We went to the casino a few times, and I was surprised how underutilized it was. I was expecting it to be crowded, but it never was.
I mostly just watched Sean and his dad play card games, but there was one game I really liked. Sean and I called it “the shiny lights game,” because it definitely played to the rewards-center part of the brain, but it was still fun. Imagine the coin bulldozer game you can play at Chuck E. Cheese, but instead of getting more tokens / tickets to win a giant stuffed animal that looks really cool but you don’t actually need, you get money. It. Was. Awesome.
The only entertainment I wish we had utilized more was the Spinnaker Lounge. They had fun trivia and game-show-style entertainment every night, and we didn’t go until the final night on the ship. It was a really fun battle of the sexes contest, and I wish we would have gone to more of them! (It also would have been a great place to read on our cloudy day at sea, but we didn’t know it was there.)
Pool / Decks
Being from Michigan, I’m not used to salt water. The pools, ponds, and lakes here are all fresh water, so salt water always bothers me. Who wants their eyes to burn every time they go under water, or have salt crystals all over your bathing suit when you dry off? Crazy people, that’s who.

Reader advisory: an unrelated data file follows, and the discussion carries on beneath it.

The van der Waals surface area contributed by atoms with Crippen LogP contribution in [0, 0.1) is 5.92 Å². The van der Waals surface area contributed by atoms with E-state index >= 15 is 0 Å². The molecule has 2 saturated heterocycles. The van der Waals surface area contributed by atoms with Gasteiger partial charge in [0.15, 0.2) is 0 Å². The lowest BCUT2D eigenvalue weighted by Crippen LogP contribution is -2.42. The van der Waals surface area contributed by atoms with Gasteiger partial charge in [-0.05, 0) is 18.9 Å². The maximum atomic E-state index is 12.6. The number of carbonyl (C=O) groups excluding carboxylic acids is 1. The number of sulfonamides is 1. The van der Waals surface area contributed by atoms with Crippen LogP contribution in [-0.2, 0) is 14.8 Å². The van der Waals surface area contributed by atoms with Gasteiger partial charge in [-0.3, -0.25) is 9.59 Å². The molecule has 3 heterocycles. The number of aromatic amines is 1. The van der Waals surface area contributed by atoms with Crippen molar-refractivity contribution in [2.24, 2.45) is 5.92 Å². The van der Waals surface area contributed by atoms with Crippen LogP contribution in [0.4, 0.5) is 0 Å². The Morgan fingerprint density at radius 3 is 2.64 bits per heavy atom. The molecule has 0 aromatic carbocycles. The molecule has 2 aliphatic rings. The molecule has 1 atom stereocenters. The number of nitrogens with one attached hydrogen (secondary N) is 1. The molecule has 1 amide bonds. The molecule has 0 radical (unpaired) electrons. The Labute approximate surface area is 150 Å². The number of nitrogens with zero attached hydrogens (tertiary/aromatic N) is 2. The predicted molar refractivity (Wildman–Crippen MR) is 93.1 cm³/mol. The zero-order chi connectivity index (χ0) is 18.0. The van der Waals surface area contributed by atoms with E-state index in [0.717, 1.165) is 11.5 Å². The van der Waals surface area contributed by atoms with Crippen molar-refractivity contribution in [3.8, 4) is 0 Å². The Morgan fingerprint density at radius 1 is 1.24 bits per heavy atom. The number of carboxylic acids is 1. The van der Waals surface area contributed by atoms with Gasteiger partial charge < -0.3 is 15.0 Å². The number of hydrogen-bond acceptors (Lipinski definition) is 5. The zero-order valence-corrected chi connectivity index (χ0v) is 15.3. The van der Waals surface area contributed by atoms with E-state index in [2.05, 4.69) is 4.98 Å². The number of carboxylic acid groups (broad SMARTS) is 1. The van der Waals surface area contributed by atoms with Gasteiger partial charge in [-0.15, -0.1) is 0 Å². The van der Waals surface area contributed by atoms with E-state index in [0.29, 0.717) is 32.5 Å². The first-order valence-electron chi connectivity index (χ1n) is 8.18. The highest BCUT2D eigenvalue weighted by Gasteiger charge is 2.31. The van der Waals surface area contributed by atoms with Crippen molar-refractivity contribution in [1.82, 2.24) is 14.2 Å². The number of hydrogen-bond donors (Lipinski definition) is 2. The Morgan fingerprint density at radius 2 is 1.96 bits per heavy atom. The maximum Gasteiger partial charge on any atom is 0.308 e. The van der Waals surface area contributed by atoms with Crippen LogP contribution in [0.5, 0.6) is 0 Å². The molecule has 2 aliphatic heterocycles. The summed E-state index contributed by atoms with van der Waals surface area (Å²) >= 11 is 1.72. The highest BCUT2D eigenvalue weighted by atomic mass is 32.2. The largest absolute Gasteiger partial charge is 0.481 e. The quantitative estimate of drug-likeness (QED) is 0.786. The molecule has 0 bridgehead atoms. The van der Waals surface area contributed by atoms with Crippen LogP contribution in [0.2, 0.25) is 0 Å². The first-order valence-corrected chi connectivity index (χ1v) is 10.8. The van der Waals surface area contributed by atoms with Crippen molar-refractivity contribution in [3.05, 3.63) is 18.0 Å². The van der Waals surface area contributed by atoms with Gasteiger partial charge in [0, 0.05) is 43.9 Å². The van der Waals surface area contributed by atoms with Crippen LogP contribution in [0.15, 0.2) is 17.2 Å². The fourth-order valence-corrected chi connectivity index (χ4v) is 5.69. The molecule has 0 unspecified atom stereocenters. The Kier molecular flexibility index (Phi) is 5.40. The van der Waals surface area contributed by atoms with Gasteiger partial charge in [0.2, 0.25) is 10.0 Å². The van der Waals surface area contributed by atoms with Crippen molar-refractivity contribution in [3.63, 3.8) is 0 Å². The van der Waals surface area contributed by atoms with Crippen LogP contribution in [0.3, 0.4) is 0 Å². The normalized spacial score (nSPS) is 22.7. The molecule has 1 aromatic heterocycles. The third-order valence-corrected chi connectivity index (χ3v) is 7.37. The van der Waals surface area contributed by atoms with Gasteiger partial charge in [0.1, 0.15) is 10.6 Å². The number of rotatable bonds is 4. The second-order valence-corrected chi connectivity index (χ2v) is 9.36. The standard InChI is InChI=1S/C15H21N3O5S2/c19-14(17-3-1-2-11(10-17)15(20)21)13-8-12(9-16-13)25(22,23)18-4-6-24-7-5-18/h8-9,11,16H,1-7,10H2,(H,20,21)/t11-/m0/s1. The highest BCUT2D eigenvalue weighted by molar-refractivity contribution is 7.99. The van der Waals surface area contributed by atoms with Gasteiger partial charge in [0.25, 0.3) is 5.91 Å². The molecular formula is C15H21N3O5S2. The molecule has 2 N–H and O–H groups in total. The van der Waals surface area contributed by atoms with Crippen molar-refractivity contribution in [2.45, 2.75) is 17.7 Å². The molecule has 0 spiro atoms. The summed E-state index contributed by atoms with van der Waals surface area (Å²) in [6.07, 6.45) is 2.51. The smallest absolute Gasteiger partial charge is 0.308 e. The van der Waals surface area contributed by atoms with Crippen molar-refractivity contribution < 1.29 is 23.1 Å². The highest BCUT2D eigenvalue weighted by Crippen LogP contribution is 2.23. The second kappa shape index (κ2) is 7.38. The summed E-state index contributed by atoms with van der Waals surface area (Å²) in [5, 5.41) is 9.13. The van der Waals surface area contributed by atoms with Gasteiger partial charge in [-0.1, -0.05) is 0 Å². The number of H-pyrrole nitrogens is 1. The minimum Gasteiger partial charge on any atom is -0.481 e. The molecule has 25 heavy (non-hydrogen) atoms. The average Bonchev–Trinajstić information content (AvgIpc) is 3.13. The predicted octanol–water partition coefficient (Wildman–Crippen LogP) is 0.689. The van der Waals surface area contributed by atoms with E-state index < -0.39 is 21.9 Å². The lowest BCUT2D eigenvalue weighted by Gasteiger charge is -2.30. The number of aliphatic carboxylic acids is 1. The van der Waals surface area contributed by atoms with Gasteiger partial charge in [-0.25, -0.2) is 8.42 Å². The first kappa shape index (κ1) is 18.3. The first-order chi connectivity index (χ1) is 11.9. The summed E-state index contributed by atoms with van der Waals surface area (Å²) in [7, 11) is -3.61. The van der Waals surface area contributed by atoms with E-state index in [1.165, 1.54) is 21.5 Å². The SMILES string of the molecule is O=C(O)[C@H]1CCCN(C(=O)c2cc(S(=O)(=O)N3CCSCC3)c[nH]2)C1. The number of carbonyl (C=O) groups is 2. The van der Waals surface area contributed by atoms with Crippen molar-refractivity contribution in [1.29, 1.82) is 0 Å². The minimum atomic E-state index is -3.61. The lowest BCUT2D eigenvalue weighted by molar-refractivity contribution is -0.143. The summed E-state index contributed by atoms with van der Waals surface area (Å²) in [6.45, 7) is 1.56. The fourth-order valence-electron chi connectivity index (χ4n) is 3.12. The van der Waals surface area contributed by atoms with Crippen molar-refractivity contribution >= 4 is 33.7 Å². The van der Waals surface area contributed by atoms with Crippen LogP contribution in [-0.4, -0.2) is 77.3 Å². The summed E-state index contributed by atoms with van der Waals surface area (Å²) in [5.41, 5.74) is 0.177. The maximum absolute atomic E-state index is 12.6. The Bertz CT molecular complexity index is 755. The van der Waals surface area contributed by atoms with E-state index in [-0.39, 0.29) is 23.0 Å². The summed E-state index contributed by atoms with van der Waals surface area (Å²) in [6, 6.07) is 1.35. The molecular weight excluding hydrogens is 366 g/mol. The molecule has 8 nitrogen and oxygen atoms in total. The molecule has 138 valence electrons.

So I was quite bummed when I learned that the pools on board are salt water. Sean and I basically only swam enough to say we used the pool, and then got out and dried off.
The decks were quite nice, but got quite chilly because of all of the wind. Luckily on the second of our two days at sea (meaning we wouldn’t be stopping at a port), we found the one section of the boat that blocked the wind, on the back of the boat above the sports courts on Deck 13. Man, was that a great find. It was an 85° day, and almost everyone was inside or under a towel because it was so windy. We, on the other hand, were enjoying the nice weather.
Sean’s mom and I went to the spa on our second day at sea, and it was wonderful. It was a splurge, but I’m glad I did it. I got to look out giant windows at the Mediterranean in a comfortable chair while getting a facial, scalp massage, and hand and foot massage. If you have the time and can afford it, I recommend you treat yo’ self.
tl;dr – Norwegian Jade
- If the balcony isn’t important to you, don’t splurge on it; you won’t be spending much time in your room anyway
- Try all of the complimentary restaurants, and go to the sit-down ones as much as possible
- Don’t tip when you buy food and drinks, because it’s already included in the bill
- Utilize as much of the on-board entertainment as you can; don’t sit in your stateroom all vacation long!
- Explore the ship as much as you can the first day; we thought we had, and we still didn’t see some of the rooms until the last day
- Find a spot on the boat that is blocked from the wind
- Treat yo’ self at the spa if you have the time and money for it